Good Communications Keeps the Campaign on Track


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When Carl Weiss and I started our agency, Working the Web to Win, we surveyed our former individualclients, asking them what they liked and disliked about marketing companies they had used in the past. The number one complaint we heard about our competition was that they rarely or never call the client back.  This builds animosity and distrust between the client and the agency.  It also interferes with the necessary collaboration needed between the client and the agency.  It also blocks the ability of this partnership to take advantage of emerging opportunities.  Because of this feedback, we made open and regular communications one of the cornerstones of our business.  This is so important to the overall success of the campaign, yet many digital marketing agencies ignore this fundamental need.

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Communication between the client and the Internet marketing firm is a key factor in keeping the marketing campaign on track.  Many marketing companies like the “set it and forget it” approach and only speak with the client once a month, or when they want to bring them a new opportunity (which they’ll have to pay more money for).  We believe that weekly, short conference calls keep everyone on the same page and removes the possibility of missed communications, missed opportunities, and key deadlines.  Not communicating regularly with each other usually leads to misunderstanding, second-guessing, and sand bagging.  This leads to missed opportunities and cuts out productive brainstorming.  The client and marketing firm are in a partnership.  This partnership only works if the partners are open and honest with each other.  In communicating regularly w/ our clients, we implement two of Dr. Stephen R. Covey’s core interpersonal practices of  “seek first to understand, then be understood” and “think win-win.”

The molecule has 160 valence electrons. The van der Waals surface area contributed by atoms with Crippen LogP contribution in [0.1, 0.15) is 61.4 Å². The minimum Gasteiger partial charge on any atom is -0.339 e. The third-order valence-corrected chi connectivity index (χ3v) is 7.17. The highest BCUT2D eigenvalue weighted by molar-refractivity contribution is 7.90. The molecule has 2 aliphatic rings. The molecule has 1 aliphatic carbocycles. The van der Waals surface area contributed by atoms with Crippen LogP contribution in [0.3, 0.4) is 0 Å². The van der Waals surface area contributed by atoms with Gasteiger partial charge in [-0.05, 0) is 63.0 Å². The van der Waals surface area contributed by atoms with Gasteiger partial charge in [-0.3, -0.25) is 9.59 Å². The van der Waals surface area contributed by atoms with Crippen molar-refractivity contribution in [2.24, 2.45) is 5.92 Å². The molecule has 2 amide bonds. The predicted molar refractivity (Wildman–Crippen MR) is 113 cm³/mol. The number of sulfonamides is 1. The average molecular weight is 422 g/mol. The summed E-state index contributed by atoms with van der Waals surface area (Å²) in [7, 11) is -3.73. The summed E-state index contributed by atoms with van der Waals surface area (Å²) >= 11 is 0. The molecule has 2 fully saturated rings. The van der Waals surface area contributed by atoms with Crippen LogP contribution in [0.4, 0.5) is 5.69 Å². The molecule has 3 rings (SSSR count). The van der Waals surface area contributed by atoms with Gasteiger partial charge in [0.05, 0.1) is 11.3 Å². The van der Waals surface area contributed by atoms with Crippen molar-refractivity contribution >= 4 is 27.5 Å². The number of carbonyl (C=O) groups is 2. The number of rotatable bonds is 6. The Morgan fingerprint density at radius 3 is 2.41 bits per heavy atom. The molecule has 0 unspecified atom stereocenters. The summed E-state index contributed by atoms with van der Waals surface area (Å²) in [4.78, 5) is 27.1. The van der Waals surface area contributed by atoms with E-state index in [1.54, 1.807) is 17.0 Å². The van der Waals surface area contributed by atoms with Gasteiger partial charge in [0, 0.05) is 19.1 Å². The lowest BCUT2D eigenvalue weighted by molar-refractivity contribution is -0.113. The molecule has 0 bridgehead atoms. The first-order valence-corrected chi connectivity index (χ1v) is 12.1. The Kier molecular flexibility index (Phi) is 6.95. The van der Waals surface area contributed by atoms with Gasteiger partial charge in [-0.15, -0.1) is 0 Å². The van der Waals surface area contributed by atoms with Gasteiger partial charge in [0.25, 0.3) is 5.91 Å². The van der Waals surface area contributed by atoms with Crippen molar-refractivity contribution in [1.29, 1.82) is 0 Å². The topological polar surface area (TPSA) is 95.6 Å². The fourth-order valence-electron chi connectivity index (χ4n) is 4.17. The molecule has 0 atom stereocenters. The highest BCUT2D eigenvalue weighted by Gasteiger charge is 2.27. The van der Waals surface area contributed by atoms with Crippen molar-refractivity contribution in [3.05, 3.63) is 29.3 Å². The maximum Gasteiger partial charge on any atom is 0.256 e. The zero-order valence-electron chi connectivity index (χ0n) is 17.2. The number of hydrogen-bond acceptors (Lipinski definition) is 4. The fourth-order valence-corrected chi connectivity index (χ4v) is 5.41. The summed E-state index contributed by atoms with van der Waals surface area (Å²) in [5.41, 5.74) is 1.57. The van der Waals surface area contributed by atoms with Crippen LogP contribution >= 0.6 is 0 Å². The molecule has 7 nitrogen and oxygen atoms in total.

Step Number One – S.M.A.R.T. Goals


For the most part, the more a client sets proper S.M.A.R.T. goals (Specific, Measurable, Assignable, Realistic, Time-Related) allows for pre-campaign A/B testing, and allows for modification of the plan as it’s being implemented, the more successful the client will be.  

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On the other side of the coin, clients in the Category B don’t measure against their predetermined S.M.A.R.T. goalsThey often measure against some pre-conceived notions of what they “think they deserve” or “what they use to do” verses what their current budget will be able to produce.  They’re often more anxious and are looking for immediate results. These same clients often ignore counsel and have a tendency to want to try irrelevant, non-productive marketing techniques, just because some so-called, self-proclaimed “expert” said this is the latest thing going.  They sometimes ask us to engage in trendy techniques that are not tied to their initial goals at all.  Sometimes they will go outside the campaign altogether and engage in activity that unwittingly is against their campaign’s efforts.  We had a couple of clients go on fiverr.com and buy traffic to their site, which actually lowered their traffic and score.  One client even got sandboxed by several search engines for engaging in this behavior.  Needless to say, clients in Category B are far less successful than their counterparts in Category A. 


The Big Picture